The worst Congress ever.
That's the verdict from two-thirds of Americans about the track record of the 113th Congress, according to a new national poll.
And a CNN/ORC International poll released Thursday also indicates that nearly three-quarters of the public say that this has been a "do-nothing" Congress, CNN's Dana Bash reports.
Two-thirds of those questioned said the current Congress is the worst in their lifetime, with 28% disagreeing.
"That sentiment exists among all demographic and political subgroups. Men, women, rich, poor, young, old – all think this year's Congress has been the worst they can remember," CNN Polling Director Keating Holland said. "Older Americans – who have lived through more congresses – hold more negative views of the 113th Congress than younger Americans. Republicans, Democrats and independents also agree that this has been the worst session of Congress in their lifetimes."
According to the survey, 73% say that this Congress has so far done nothing to address the country's problems, with one in four disagreeing.
Even though it did pass a budget agreement, fewer than 60 bills have been signed into law during the first year of the two-year long 113th Congress, according to CNN analysis and by other news organizations as well. Assuming lawmakers don't pick up the pace next year, and that's a safe bet as 2014 is an election year, this will become the least productive Congress in at least the last four decades.
The poll also indicates there's little optimism for the future.
"Negative attitudes extend to both sides of the aisle: 52% believe that the policies of the Democratic leaders in Congress would move the country in the wrong direction; 54% say the same about the policies of congressional Republicans," Holland said.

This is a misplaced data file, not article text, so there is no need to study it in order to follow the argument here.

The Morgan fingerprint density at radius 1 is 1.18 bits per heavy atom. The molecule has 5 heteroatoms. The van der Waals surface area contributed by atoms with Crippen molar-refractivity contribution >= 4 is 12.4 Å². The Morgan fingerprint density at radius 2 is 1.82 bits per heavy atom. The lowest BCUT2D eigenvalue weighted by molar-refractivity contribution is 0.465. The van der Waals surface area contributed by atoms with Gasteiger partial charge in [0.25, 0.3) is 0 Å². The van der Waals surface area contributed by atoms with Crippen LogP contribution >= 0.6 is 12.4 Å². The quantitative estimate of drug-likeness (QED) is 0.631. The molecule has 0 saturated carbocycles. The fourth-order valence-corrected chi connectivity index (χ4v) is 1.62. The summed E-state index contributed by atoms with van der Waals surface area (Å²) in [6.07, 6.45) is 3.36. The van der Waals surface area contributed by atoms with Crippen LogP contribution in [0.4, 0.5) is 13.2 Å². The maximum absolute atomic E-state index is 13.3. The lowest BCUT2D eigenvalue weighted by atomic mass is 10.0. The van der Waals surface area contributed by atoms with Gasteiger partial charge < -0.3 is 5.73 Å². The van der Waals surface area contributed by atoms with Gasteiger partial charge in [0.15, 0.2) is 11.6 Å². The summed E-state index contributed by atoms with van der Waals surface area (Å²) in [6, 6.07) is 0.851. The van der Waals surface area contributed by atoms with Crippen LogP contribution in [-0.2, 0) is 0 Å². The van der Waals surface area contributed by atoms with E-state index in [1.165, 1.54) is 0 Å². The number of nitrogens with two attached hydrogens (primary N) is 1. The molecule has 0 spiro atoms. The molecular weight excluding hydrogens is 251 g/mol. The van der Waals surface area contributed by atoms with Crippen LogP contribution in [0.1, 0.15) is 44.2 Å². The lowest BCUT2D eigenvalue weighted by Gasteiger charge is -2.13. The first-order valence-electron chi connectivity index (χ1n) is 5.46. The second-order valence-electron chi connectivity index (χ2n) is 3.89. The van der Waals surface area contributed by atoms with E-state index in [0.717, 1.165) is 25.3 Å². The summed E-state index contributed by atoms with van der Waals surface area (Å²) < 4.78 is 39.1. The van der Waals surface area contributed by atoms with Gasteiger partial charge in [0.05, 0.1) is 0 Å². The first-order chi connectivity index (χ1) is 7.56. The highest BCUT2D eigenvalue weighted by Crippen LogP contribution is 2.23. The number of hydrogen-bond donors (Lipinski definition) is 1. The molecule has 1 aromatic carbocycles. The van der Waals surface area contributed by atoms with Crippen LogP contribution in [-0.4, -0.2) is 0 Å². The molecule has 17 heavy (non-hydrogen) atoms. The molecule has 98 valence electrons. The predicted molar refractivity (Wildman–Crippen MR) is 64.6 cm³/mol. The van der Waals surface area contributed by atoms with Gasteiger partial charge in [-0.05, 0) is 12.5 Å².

And 54% say the same thing about President Barack Obama's policies
The poll was conducted for CNN by ORC International on December 16-19, with 1,035 adults nationwide questioned by telephone. The survey's overall sampling error is plus or minus three percentage points.
Rep. Jack Kingston defended his comments suggesting that low-income children who receive subsidized meals should clean the cafeteria in exchange for the free meals.
The Georgia Republican said he should have better clarified his comments and said they were not directed at a particular income group.
"This is not targeted to any one group. It would be very helpful for kids in any socio-economic group to do chores and learn the work ethic. Those kids aren't there because of any fault of their own and I never suggested that they were," he said Friday on CNN's "New Day."
Kingston, who is among a number of Republicans running for an open Senate seat next year, blamed the Democratic opposition, which he says followed him and recorded the video for fundraising purposes, and lamented the lack of "honest, open discussion" in American today.